Saturday, May 12, 2012

Art of the Real

I'm always interested in the different ways in which artists work together to market their art.

Art of the Real (which also has an art blog also called Art of the Real) is an artistic collaboration between four watercolour artists - two members of the Royal Watercolour Society plus two members of the Royal Institute of Painters in Watercolour.  Together they have developed what I think is a unique project to take realism in watercolour to exhibitions in reputable art galleries around the world.

Art of the Real - the Artists


The artists are
David Poxon RI's vivid paintings of metal and rust have incredible saturation and create interesting pictures out of the most unlikely subject matter. 200th Exhibition of the Royal Institute of Painters in Watercolour 14 Mar 2012
A New Day by David Poxon
watercolour, 12" x 12"
Philadelphia Neon, NYC by Denis Ryan
16 x 22" acrylic and watercolour
  • Sandra Walker RI - Sandra is an American artist who now has a permanent home in the UK.  If you've admired a painting involving brickwork and a New York fire escape at a watercolour exhibition there's a pretty good chance it's been painted by Sandra!  This page on her website explains her process - Bring realism to your watercolours with photographs
Quaker Oats by Sandra Walker
14" x 16", watercolor
Art of the Real - The International Tour

The four artists have organised an international touring exhibition at seven venues in the USA, England, Scotland and China. Their exhibitions comprise around 40 pieces with 10 artworks by each artist.

They've just completed the first two exhibitions at
Each artist responds in a quiet & sensitive way to the often-overlooked corners of everyday life. They exhibit enviable technical skills, where realism is exploited to reveal an intrinsic beauty in decay.
These are the remaining exhibitions - recommended for those who enjoy both realism and watercolour and fantastic attention to interpreting the textures found in buildings.
Art of the Real - Lessons for Other Artists

I'm featuring this group for a number of reasons.

First off I have been consistently impressed by their art in various exhibitions over the last few years.  These are people who all have a track record in producing high quality watercolour paintings within the genre of realism.

Second - there are a number of lessons arising out of this collaboration which can be shared with other artists who may wish to do something similar.

The following are the lessons which occurred to me having reviewed their catelogue for the exhibition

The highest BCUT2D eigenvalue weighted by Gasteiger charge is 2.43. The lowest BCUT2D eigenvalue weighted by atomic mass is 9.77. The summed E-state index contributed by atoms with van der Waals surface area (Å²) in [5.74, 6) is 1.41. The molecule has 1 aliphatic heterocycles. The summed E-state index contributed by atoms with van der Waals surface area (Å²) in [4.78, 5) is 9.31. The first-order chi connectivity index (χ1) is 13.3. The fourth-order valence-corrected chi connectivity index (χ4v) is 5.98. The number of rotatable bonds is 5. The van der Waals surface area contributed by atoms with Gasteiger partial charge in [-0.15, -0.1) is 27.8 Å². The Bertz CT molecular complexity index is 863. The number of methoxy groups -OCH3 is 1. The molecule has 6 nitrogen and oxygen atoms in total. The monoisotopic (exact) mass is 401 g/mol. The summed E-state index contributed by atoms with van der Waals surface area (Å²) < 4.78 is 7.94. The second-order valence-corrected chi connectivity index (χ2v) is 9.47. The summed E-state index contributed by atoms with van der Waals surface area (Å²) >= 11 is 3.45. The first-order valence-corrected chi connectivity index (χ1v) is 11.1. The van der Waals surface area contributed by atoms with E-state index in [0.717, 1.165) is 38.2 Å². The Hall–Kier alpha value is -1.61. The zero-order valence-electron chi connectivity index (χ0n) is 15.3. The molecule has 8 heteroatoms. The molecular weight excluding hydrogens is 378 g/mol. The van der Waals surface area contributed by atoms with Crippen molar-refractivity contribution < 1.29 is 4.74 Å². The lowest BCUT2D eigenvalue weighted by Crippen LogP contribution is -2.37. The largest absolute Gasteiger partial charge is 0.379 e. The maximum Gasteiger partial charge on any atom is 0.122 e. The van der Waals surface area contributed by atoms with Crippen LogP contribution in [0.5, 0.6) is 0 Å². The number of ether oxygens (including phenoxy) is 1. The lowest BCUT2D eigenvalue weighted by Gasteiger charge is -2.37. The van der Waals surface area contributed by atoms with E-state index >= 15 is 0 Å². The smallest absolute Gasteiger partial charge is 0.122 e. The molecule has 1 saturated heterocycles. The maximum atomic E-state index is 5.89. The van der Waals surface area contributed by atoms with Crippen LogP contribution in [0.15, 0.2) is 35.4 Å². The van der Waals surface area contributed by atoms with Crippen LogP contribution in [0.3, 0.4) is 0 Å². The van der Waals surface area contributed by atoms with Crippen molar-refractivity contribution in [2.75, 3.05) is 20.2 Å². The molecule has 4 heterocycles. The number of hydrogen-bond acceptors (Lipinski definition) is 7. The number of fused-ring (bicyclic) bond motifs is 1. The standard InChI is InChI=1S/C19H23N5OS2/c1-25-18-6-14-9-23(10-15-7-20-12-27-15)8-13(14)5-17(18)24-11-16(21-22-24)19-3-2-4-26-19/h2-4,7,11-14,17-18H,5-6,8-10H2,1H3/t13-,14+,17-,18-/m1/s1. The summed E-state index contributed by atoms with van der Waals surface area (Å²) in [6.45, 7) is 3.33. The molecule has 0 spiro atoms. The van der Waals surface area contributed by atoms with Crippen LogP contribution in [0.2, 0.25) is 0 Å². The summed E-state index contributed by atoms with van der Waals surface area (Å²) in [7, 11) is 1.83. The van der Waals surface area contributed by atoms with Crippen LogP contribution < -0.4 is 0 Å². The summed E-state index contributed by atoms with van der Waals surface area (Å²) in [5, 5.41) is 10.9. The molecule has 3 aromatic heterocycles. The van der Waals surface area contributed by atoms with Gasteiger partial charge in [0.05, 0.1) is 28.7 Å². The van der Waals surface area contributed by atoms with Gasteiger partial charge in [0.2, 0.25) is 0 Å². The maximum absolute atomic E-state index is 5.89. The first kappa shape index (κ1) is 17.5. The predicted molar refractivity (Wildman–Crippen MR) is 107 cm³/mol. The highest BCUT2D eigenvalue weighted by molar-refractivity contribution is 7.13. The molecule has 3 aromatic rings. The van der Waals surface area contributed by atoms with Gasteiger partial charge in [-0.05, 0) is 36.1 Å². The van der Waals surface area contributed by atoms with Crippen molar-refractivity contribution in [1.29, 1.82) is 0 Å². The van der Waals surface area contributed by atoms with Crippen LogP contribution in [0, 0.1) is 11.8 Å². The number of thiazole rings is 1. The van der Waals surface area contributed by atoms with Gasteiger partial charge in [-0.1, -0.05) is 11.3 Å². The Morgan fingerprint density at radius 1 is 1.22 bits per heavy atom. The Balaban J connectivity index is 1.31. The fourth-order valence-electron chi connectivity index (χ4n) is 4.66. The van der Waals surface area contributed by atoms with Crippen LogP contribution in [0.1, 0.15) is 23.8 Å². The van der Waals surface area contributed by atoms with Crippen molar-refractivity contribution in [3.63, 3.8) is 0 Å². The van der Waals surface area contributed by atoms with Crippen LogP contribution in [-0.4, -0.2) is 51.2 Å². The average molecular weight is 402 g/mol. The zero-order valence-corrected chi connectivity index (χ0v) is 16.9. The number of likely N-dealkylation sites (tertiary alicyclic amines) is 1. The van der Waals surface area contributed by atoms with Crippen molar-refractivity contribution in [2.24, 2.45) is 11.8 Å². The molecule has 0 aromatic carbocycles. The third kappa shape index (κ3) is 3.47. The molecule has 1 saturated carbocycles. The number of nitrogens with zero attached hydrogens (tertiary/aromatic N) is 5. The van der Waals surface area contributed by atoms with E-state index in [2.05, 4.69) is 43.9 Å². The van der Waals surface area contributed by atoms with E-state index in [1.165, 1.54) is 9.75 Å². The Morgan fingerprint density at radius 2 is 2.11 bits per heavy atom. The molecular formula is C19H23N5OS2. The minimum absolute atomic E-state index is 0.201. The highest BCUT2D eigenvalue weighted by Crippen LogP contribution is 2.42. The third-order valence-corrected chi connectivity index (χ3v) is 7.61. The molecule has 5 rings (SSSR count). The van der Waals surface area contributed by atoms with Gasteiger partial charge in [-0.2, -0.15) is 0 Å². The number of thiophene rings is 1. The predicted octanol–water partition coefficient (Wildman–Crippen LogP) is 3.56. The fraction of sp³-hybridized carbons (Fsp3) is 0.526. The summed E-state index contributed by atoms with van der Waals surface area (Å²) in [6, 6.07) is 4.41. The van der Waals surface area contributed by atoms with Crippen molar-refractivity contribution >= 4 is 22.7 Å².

1. Four artists who have developed skills and techniques to an advanced and similar level can present themselves to galleries as a coherent group - with no weak links
  2. Four artists with a common interest in terms of subject matter - which might be termed textured surfaces, cityscapes and abandoned objects - enables galleries to tell a story and to pitch their art at the type of client who is most likely to enjoy it
  3. When four experienced and skilled artists - who all enjoy signature status of a prestigious art society - collaborate together, it's very likely to result in them all "raising their game" so as to present their best work for exhibition
  4. Four artists collaborating together provides lots of scope for a sizeable exhibition without individual artists having to create a sizeable stock of work prior to being able to exhibit.  
  5. A rolling programme of exhibitions also enables a small group of artists to create new stock for new exhibitions as works sell - and to collaborate in shipping artwork overseas
  6. Sharing a series of shows between four artists presumably means that the pressures of putting on a show and liaising with galleries can also be shared around.
  7. The nature of the collaboration is also one which is likely to generate interest amongst the art press and art materials/supplies people.  To date, the group has enjoyed articles in:
A Real Coup - Angus McEwan, Scottish Artist

I guess it's the art world equivalent of forming a band, touring the world and breaking America! They describe themselves as a collective.  It looks like a very constructive collaboration from my perspective.

Have any of you ever thought of doing something similar?

4 comments:

Sophie said...

Always wanted to be in a band....LOL..no seriously this is THE way to go. Well done them and plenty to think about here.

davidpoxon said...

cheers Sophie ..and the band played on....X

Olha Pryymak said...

haha, love your parallel, Sophie.
Check out two similar shows currently in London that are of similar type - Repre at St. Martin in the Fields and ArtHaus , although the latter is curated by a gallery. This topic has been on my mind as well lately..

Daggi Wallace said...

Yes, I have done something similar on several occasions. One collabroation was with other German artists (I'm originally from Berlin, now living in the U.S.), arranging for showings in the U.S. and Germany. Our styles, mediums, and subject matter and experience level were completely different, the only factor in common was the fact that we were all women from Germany. Maybe a common theme or subject matter would have been better! I also collaborated with another painter for a jazz/blues exhibit. He painted portraits of jazz greats in acrylics and pastel while I tackled the blues genre in pastel. We had plans for a traveling exhibit, but never followed through after the first show, being short on money for shipping and other expenses and sidetracked by other projects.
The biggest hurdle was the expense of exhibiting in far locales. I did love the inspiration and comraderie between the artists.

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